At a glance

  • Same-sex relations: illegal in some provinces
  • Legal gender recognition: possible
  • Registration of LGBTIQ organizations: possible
  • Actions related to SOGI at UN: opposed IE SOGI in 2016 and 2019



Indonesia has never had national legislation criminalizing same-sex relations, however, several provinces operate under Sharia law which criminalizes consensual same sex activity and prescribes a punishment of 100 lashes, up to 100 months in prison, or a fine of 1m rupiah. The national Pornography Act, which is vaguely worded and thus open to wide interpretation, has also been used to target LGBTIQ people. In 2018, a national law criminalizing same-sex relations was proposed; however, partly due to strong international condemnation, the government indefinitely postponed voting on this law.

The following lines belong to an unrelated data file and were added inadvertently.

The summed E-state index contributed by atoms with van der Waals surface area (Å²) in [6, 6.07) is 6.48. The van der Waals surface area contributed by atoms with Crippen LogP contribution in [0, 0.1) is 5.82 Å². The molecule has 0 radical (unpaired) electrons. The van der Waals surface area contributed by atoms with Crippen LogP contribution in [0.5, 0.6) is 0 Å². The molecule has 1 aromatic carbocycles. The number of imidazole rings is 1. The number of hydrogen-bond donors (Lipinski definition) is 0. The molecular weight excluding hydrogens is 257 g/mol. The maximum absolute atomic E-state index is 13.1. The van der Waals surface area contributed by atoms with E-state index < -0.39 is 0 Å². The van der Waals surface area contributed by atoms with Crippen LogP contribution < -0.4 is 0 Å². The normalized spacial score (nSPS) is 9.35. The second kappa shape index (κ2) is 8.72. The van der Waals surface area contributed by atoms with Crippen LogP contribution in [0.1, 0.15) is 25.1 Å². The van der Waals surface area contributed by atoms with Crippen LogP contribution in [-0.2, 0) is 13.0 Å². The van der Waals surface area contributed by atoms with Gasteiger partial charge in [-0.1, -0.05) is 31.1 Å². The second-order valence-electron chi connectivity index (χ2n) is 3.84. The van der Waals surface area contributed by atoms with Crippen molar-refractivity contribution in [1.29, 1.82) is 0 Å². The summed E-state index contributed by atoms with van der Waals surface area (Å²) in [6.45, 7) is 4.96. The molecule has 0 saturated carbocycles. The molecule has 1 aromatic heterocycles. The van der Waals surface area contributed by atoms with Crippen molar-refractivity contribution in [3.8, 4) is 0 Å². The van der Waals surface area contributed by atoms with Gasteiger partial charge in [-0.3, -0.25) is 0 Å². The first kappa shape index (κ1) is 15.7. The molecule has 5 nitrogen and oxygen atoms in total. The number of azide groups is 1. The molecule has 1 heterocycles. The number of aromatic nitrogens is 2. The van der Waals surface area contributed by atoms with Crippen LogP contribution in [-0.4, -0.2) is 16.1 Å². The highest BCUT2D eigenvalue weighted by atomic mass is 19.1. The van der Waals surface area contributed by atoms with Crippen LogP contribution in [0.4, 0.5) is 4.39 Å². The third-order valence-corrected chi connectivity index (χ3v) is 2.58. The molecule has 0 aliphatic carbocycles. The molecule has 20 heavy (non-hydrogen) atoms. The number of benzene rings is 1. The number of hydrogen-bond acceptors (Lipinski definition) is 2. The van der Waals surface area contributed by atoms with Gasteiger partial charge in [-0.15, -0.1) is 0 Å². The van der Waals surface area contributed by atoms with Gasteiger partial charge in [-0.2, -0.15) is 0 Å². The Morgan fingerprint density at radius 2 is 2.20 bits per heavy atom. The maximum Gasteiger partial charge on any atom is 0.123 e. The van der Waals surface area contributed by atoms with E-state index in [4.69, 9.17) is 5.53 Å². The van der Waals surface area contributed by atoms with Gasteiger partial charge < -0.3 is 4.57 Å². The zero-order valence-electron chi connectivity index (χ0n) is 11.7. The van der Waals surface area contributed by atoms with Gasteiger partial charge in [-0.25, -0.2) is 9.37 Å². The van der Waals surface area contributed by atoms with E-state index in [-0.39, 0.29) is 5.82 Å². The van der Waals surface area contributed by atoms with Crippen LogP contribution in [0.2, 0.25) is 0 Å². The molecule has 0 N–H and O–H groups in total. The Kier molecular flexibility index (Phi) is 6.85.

Indonesia is a predominantly Muslim country and therefore, homophobic rhetoric and calls for criminalization of same-sex relations by religious leaders have exacerbated negative societal opinions. Many Indonesians believe that being LGBTIQ or accepting LGBTIQ individuals stands against religious norms and values and provides evidence of bad moral behaviors. Strongly negative media coverage further perpetuates such perceptions. Over the last five years, LGBTIQ activists have reported an escalation in vigilante attacks of and violence against LGBTIQ people. Out of fear for their safety, most LGBTIQ Indonesians remain in the closet. LGBTIQ organizations are technically allowed to register, but there are barriers to their operation due primarily to societal pressures, and as such, few of these organizations operate openly.